Some behaviour is so clear that it is easy to pick up what the fish are doing, but often just trying to remember when and on what gear you caught what fish is impossible. I must admit that am not the best person in the world at keeping a diary - hell, I don't even own a watch - but I am absolutely convinced of the usefulness of the information contained in catch records.
Now, as this article is being published on the web I guess you all have access to a computer, and that many of you will also be running Microsoft software, as I do. Most anglers that I know keep a diary, but this is actually not a lot of use for actually seeing patterns in your catches. Much better are spreadsheets, which allow you to display the information you collect in a number of ways. After playing about with Excel for quite some time, I'd like to offer some tips on the way to lay this information down, and how to get the most from it.
Firstly, I record every session, be it a blank or not. Knowing when not to go fishing and what not to use is just as important to me as knowing what is right. Secondly, fish capture must go in a separate row, so that I can look at features such as time of day when fish are caught, average weight and preferred baits.
How much information you record is up to you. The table below shows a very simple spreadsheet for this Spring's tench fishing on a new lake. Now, I had already worked out the right swim, methods and baits, so this information was not included. Obviously, you can include anything you feel relevant to the waters you fish, but being lazy, I tend to keep things relatively simple.

Tench sessions Spring 2000

Date Start time Finish time Weight (decimal) Time caught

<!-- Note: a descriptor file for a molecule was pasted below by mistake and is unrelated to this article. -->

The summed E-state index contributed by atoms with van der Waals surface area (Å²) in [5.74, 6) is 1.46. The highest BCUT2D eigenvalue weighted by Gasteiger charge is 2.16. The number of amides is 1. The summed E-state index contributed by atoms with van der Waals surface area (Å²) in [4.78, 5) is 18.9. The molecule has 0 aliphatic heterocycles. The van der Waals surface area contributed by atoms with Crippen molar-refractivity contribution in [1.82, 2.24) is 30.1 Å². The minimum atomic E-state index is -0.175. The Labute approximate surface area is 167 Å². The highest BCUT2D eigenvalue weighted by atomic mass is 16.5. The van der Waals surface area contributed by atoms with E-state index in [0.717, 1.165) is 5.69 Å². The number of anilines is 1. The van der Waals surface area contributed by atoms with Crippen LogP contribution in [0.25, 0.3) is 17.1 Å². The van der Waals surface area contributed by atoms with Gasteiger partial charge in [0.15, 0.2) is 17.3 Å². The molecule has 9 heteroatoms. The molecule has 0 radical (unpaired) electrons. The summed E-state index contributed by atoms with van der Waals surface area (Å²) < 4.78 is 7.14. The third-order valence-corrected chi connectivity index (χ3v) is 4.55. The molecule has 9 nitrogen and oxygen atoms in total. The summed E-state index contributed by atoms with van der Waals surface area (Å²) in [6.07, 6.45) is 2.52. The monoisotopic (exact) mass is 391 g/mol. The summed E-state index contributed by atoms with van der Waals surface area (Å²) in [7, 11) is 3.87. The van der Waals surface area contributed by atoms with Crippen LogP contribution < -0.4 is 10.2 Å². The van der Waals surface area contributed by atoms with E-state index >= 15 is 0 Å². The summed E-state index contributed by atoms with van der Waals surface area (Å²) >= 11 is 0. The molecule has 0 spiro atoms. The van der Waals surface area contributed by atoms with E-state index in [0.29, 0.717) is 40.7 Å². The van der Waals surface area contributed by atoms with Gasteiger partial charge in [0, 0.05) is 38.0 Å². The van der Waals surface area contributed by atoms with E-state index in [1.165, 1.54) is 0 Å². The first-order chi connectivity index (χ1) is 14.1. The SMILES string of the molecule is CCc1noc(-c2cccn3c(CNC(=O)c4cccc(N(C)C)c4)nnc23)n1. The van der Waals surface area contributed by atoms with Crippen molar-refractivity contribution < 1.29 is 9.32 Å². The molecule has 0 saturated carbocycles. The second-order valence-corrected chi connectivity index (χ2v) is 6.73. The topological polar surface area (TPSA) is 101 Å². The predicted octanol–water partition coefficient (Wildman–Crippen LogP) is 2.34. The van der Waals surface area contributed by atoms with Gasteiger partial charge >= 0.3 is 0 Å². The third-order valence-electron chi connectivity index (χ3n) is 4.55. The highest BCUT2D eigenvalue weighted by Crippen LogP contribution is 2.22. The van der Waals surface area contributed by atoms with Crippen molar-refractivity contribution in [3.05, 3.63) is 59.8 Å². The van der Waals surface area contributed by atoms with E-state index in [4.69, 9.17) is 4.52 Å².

Analysing the information takes a bit of practice, but I have found one of the most useful features to be the 'stock' graphs option. Look at the spreadsheet and you will see that the columns after date contain information on when the session started and when it finished. If you create a graph of this information, plus the time of capture of any fish it looks a little like the graph below
As you can see, the tench were incredibly predictable in their behaviour, with virtually all the fish being caught in a three hour window around mid-morning. You will also note that as the venue is some distance from home, most of my sessions were overnighters. Unfortunately, although I knew that I was wasting my time, the distance involved made it impractical to only fish during the hot period and so I was forced to sleep at the lake.
This is only a really simple example of the kind of pictures you can get by looking at your catches on a spreadsheet. I am sure you can think of many other ways of looking at it, and if you take a look at Stu Clough's article on barbel fishing you can see how Stu has used a similar method to analyse his catches. If you keep a diary already, or if you are thinking about it, then the digital approach certainly makes working out what the fish are doing much easier, why not give it a go?